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Mad Money Movie Poster

Mad Money: Movie Review

One out of Five Stars
Genre: Comedy
Rated: PG-13
Directed by:
Callie Khouri
Starring: Diane Keaton, Queen Latifah, Katie Holmes, Ted Danson, Roger R. Cross, Adam Rothenberg, Finesse Mitchell
Released by: Overture Films

In Short: You'll be mad you paid money to see this comedy that fails to deliver any laughs. Despite its cast of big names and a potentially fun plot, this caper flick is not one to take to the bank.

January Blues
Forcing a Smile
by Jenny Peters

It's common knowledge in Hollywood that January is the dead zone. Unless a movie opened in December for Oscar consideration and is then released in January, most films that come out during the first month of the year are abysmal. It's a dumping ground month, which couldn't be better proven by "Mad Money," the wretched comedy starring a trio of usually talented females.

Diane Keaton stars as Bridget Cardigan, a rich WASPy housewife who is forced to take a job as a janitor when her husband (Ted Danson) loses his job. She ends up at the Federal Reserve, where old money is destroyed every day. There she hatches a plot to steal the money just before it is shredded, enlisting two other women (Queen Latifah and Katie Holmes) to join her in the robbery.

Katie Holmes, Queen Latifah and Diane Keaton in Mad Money
Katie Holmes, Queen Latifah and Diane Keaton in Mad Money

Sounds like a funny premise, perhaps, but the execution is excruciating, with Keaton falling back on her same-old, same-old screen persona, a slightly ditzy dame who somehow triumphs over the adversity put before her, while Holmes spends the whole movie dancing around with headphones on and doing stupid things that endanger the caper they are trying to pull off. Only Queen Latifah as Nina Brewster offers anything remarkable in the way of acting, bringing a smidgen of interest to her role as a single mother trying to keep her boys on the straight and narrow.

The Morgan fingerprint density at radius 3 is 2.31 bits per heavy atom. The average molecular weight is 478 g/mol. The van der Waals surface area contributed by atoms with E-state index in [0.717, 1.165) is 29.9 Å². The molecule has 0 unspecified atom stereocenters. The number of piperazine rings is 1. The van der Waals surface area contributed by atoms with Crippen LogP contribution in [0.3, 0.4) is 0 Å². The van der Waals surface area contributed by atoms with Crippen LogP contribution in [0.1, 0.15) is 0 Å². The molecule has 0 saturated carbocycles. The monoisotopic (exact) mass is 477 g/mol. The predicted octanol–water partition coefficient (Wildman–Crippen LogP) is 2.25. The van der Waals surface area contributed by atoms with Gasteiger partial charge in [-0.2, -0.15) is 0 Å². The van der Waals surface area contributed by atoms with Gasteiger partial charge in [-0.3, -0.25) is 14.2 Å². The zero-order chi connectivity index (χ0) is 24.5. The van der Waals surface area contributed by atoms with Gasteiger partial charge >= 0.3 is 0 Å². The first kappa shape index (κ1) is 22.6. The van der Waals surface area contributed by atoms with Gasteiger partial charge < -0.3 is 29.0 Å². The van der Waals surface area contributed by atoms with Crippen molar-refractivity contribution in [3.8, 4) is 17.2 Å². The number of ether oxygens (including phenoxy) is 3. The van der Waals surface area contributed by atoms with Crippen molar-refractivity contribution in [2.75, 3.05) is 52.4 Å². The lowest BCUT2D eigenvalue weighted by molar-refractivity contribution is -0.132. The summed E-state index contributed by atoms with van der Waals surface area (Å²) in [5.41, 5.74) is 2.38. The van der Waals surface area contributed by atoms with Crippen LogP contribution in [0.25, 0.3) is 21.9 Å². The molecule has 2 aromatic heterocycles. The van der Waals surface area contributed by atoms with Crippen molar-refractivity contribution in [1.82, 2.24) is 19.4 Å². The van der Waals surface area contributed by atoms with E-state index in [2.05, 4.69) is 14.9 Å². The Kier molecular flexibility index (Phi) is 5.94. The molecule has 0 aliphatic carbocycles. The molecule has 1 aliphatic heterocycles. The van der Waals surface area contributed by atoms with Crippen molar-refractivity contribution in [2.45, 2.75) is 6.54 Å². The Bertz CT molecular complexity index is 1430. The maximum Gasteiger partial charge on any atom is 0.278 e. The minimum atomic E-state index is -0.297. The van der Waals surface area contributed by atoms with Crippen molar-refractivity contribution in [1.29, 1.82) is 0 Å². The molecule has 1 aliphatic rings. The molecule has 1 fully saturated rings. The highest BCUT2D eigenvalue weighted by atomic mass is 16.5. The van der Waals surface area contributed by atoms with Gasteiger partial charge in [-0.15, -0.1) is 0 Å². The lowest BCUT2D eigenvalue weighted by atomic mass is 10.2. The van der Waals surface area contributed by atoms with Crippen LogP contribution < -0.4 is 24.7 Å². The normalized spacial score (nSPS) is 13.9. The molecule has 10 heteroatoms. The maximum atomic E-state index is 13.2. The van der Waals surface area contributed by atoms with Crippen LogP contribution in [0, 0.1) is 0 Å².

But what "Mad Money" really suffers from is a lack of laughs. Supposedly a comedy, this by-the-numbers, completely predictable (Will they get away with the money? Will Nina find love and a good father for her kids? Will everyone live happily ever after? You bet.) movie is virtually bereft of even one funny moment. Squirmingly bad, the only good thing about this typical January flick is that it is mercifully over in about 100 minutes—which feel like days, however, as you are sitting through it.

Take our advice, and spend your mad money on something, anything, but this.

(Updated 10/23/12 SC)

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